Why is Wilkerson pandered to so? Presumably, because he’s willing to come on the Maddow Show and trash the even viler Cheney! Unfortunately, he tends to do so in the dumbest possible ways, though Maddow doesn’t much seem to care.

Tuesday’s interview with Wilkerson struck us as remarkably dumb. In our view, every point the gentleman made was either strikingly contentious (especially from someone in his position) or just flat-out dumb. Before this Tuesday night, for example, did you know that al Qaeda doesn’t even want to stage an attack inside the US? Hasn’t wanted to do that for years? But Wilkerson was also eager to move to the realm of brainless, rube-pleasing insult. He pleased the demo with insults here—but this whole exchange was inane:

MADDOW: Given that [Cheney] was so reluctant to talk to the press while he was vice president and he was sort of proudly disdainful of public opinion, which I always thought was sort of one of the more interesting things about him, whether or not you think it’s admirable: What do you make of his decision just to be talking so much right now? Is this an attempt to mount a public defense? Is this about the fear of being prosecuted?

WILKERSON: He’s a fearful man, as I’ve said before. And that very well could be the case. He looks like Batman without Bruce Wayne’s principles or maybe more accurately, the Joker with a straight face. I don’t know why, though, people give him so much air time.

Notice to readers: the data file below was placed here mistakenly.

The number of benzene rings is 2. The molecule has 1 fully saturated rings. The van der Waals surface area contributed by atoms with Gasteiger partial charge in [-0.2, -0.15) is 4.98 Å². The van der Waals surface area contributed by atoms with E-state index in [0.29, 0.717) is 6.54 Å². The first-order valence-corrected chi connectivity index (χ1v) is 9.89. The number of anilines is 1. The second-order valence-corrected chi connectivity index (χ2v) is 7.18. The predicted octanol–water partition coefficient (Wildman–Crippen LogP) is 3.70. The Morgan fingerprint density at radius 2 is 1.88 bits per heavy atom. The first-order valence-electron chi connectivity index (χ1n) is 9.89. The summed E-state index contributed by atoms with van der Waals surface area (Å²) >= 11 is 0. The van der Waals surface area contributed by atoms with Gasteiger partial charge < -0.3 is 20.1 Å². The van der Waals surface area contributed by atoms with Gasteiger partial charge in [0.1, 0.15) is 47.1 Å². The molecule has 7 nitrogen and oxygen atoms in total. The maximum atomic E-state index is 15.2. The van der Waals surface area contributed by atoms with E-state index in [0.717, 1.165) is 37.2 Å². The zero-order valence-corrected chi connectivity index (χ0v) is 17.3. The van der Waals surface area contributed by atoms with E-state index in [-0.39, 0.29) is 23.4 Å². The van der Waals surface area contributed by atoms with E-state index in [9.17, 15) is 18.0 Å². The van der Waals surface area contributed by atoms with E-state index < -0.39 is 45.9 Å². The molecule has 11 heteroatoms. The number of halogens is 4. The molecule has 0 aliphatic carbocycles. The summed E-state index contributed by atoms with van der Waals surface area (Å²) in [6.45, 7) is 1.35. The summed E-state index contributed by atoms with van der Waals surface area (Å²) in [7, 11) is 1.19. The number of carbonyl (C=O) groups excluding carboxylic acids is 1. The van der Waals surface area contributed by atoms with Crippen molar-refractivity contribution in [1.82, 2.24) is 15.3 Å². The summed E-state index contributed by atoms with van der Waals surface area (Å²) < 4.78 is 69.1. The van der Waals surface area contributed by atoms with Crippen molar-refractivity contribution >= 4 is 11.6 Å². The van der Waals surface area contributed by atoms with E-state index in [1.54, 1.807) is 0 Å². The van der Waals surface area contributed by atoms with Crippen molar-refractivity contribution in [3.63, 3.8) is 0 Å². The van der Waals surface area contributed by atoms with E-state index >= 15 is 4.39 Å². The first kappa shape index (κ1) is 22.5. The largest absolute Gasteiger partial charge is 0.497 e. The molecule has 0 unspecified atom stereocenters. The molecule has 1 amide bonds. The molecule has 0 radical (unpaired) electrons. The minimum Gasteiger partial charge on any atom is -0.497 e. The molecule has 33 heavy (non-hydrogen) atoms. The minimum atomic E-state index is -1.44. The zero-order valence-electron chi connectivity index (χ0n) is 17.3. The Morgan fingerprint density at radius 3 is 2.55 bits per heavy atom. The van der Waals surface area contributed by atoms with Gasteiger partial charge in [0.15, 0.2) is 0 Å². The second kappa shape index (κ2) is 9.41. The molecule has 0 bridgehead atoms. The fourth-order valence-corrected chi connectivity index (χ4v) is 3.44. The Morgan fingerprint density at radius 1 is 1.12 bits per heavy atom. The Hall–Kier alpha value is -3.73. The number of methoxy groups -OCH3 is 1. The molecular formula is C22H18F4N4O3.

This is the man who, after all, said we know with absolutely certainty Saddam Hussein has weapons of mass destruction. We know he has an active nuclear program. We know he has contacts with al Qaeda. This is the man who has told more lies from a public pulpit than almost anyone else I know. Why does the media give him so much air time?

Without a doubt, Cheney said many inaccurate things starting in 2002. Of course, it was Wilkerson’s man who went to the UN and made similar statements, based upon utterly ludicrous “evidence,” thereby stampeding elite opinion in the upper-end press corps. Beyond that, Wilkerson was puzzled: Why does Cheney get so much air time? At present, the answer is blindingly obvious—though we might ask a similar question about the air time Wilkerson gets on this “progressive” news program. And of course, Wilkerson’s time is never cluttered with unpleasant questions about his own bungles. (We won’t use his own word: “lies.”) For that reason, we had to laugh when Maddow performed this typical bit of self-pimping:

MADDOW (continuing directly): I would like to have him on this show, because I would like to ask him the questions that I think a prosecutor should ask him, personally. So if I could give him air time, I have to tell you, I would. But he won’t say yes to our interview requests—yet.

WILKERSON: Oh, I’d love to watch that show!


MADDOW: So would I. Maybe you could come here and help me out if it was going to happen.